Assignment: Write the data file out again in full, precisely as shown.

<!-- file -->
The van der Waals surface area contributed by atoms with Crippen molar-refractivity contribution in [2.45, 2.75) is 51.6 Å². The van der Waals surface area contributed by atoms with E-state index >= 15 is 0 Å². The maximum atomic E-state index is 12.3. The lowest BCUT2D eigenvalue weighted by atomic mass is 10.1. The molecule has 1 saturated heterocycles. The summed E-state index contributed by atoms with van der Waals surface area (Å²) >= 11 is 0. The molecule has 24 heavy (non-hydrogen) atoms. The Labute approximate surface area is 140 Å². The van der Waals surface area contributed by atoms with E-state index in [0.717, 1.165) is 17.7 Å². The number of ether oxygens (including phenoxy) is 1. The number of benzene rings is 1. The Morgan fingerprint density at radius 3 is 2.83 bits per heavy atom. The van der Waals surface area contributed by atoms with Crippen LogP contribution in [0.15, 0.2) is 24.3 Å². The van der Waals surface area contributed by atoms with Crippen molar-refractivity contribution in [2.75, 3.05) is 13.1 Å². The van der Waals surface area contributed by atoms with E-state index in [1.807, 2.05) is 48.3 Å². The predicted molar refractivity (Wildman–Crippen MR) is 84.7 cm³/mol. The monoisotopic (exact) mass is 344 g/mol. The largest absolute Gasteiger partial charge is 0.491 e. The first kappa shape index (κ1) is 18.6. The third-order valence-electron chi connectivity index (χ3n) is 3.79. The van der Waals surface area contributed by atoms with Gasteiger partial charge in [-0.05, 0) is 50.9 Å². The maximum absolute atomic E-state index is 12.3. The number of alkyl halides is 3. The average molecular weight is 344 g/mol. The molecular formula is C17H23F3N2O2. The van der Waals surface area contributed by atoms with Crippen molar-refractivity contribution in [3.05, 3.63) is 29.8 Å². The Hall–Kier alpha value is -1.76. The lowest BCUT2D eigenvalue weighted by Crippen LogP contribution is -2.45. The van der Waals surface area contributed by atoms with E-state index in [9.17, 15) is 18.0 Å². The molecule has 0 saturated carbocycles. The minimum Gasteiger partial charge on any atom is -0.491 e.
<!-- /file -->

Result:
The van der Waals surface area contributed by atoms with Crippen molar-refractivity contribution in [2.45, 2.75) is 51.6 Å². The van der Waals surface area contributed by atoms with E-state index >= 15 is 0 Å². The maximum atomic E-state index is 12.3. The lowest BCUT2D eigenvalue weighted by atomic mass is 10.1. The molecule has 1 saturated heterocycles. The summed E-state index contributed by atoms with van der Waals surface area (Å²) >= 11 is 0. The molecule has 24 heavy (non-hydrogen) atoms. The Labute approximate surface area is 140 Å². The van der Waals surface area contributed by atoms with E-state index in [0.717, 1.165) is 17.7 Å². The number of ether oxygens (including phenoxy) is 1. The number of benzene rings is 1. The Morgan fingerprint density at radius 3 is 2.83 bits per heavy atom. The van der Waals surface area contributed by atoms with Crippen LogP contribution in [0.15, 0.2) is 24.3 Å². The van der Waals surface area contributed by atoms with Crippen molar-refractivity contribution in [2.75, 3.05) is 13.1 Å². The van der Waals surface area contributed by atoms with E-state index in [1.807, 2.05) is 48.3 Å². The predicted molar refractivity (Wildman–Crippen MR) is 84.7 cm³/mol. The monoisotopic (exact) mass is 344 g/mol. The largest absolute Gasteiger partial charge is 0.491 e. The first kappa shape index (κ1) is 18.6. The third-order valence-electron chi connectivity index (χ3n) is 3.79. The van der Waals surface area contributed by atoms with Gasteiger partial charge in [-0.05, 0) is 50.9 Å². The maximum absolute atomic E-state index is 12.3. The number of alkyl halides is 3. The average molecular weight is 344 g/mol. The molecular formula is C17H23F3N2O2. The van der Waals surface area contributed by atoms with Crippen molar-refractivity contribution in [3.05, 3.63) is 29.8 Å². The Hall–Kier alpha value is -1.76. The lowest BCUT2D eigenvalue weighted by Crippen LogP contribution is -2.45. The van der Waals surface area contributed by atoms with E-state index in [9.17, 15) is 18.0 Å². The molecule has 0 saturated carbocycles. The minimum Gasteiger partial charge on any atom is -0.491 e.